ing by the heavy rains; and to keep a trap and use plant
food as it is made soluble by excess moisture and not permit
it to pass off into the air as a gas or flow into the streams
through free water. When the plant food is most plentiful
then plants grow faster and most vegetable matter is made
to be turned back to the soil.
"Showers begin to come in May, and July and August are
the rainy months in western Florida. It is during these
months then that there is the most free water to be re-
moved; it is then that rains come that will pack the soil,
and it is then that an excess of plant food is available.
Therefore, if there is enough soil moisture to germinate the
seed during the first of May the cover crop should be put
in then so that there will be a cover crop on the land during
the rainy season.
"This cover crop should be taken down in September, or
when the rainy season breaks, either by mowing or discing
lightly. A mulch should be kept on the land during the dry
season of October and November in order to conserve the
soil moisture that is in the land which is needed so badly by
the trees. A strip on both sides of the row of young trees
should be cultivated all summer long."-Agricultural
Rust mites are on the increase in the citrus groves. If
you are not familiar with rust mites and their control meas-
ures, get in touch with your county agent at once. Rust
mites are a small, straw-colored, wedge-shaped insect, too
small to be seen without the aid of hand lens. Rusty fruit
is undesirable from a marketing standpoint. Rust mites,
besides causing the fruit to become rusty, retards the growth
of the fruit and lessens its market value materially. Don't
forget the control of rust mites. Spray with lime sulphur,
one gallon to sixty gallons of water, or dust the trees thor-
oughly with pure flowers of sulphur. Either form of sul-
phur is effective.
Pruning may be done at this time, especially is it neces-
sary to prune out all dead wood present. Dead wood is a
harbor for insects and diseases. Melanose spores live on
the dead wood through the fall and winter and the spores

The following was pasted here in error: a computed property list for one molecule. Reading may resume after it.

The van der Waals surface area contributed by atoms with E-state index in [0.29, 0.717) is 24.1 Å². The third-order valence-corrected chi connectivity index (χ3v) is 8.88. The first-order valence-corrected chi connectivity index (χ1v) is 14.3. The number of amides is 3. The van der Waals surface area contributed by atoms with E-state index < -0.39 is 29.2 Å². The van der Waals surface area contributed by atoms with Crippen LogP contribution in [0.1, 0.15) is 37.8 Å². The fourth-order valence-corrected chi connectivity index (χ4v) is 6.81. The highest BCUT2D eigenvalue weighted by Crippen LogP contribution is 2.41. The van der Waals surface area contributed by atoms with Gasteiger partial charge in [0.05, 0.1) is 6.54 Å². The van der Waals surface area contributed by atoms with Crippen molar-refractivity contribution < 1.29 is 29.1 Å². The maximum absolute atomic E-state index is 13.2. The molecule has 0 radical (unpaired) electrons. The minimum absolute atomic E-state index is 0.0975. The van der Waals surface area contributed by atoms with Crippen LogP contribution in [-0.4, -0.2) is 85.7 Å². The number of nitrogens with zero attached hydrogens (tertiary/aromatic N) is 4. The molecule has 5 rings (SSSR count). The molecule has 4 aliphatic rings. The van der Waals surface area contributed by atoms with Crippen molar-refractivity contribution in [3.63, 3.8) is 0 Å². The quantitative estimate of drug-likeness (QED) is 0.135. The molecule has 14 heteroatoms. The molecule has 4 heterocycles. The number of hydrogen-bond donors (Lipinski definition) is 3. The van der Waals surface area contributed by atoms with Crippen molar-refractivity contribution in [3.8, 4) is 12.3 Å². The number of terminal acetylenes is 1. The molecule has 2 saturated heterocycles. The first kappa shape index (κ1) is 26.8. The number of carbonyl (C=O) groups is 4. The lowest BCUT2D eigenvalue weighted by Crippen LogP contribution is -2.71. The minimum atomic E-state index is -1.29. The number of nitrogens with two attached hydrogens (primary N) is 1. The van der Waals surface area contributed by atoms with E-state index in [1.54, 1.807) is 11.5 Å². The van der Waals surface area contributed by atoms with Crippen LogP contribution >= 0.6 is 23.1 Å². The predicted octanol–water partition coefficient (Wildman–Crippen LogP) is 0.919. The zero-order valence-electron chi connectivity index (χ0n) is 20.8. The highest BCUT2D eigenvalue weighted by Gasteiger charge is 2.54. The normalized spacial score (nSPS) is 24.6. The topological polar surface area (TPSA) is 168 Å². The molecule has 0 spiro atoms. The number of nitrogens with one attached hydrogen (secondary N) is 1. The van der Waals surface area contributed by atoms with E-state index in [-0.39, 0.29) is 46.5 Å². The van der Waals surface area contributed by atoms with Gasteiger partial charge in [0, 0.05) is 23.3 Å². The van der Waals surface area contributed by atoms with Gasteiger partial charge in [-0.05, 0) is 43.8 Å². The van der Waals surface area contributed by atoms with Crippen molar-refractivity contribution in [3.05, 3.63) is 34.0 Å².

attack young fruit and leaves in the spring. Make your
cuts in pruning close up and paint over all large cut sur-
faces with any good antiseptic. Carbolineum or white lead
is often used.
Florida Review 11
SUMMER STOCK SHIPPING HINTS
Gainesville, May 10.-Animals that arrive on the market
crippled or dead are a loss to the shipper, and reduce his
profit on the shipment. -In hot weather, especially with
hogs, there is often trouble in shipping. The following sug-
gestions by specialists of the Agricultural Extension Divi-
sion of the University of Florida should prove of value in
reducing livestock losses during the summer:
1. Only strong, healthy animals are likely to reach their
destination in good condition. Keep the weak, sickly and
crippled animals on the farm.
2. Have the car placed in position ahead of loading time.
Examine it carefully for projecting nails, loose, broken or
rotted boards, bad doors and faulty floors. Remedy these
conditions when found. Have a good loading chute and
3. Bed with straw for cattle and sand or sawdust for
hogs. Wet the sand or sawdust down with water, and in
extremely hot weather place three or four chunks of ice at
intervals in the car.
4. Give the livestock no laxative feed for forty-eight
hours before shipping. Oats and non-legume hay before
shipping and hay while in transit are best for cattle. One
part oats and two parts corn make a good mixture fi the
5. Haul hogs to the loading point, don't drive them. Have
them at the loading pens for two hours before loading to
cool off, and do not let them fight or struggle.
6. Do not let animals go thirsty in warm weather.
7. Do not bruise animals with clubs or prods.
8. Do not over-crowd the car.
9. When the hogs have cooled off, it is safe and advisable
to sprinkle them frequently in transit.
10. Make consignments to a reputable commission firm.
UNVACCINATED HOGS ALL DEAD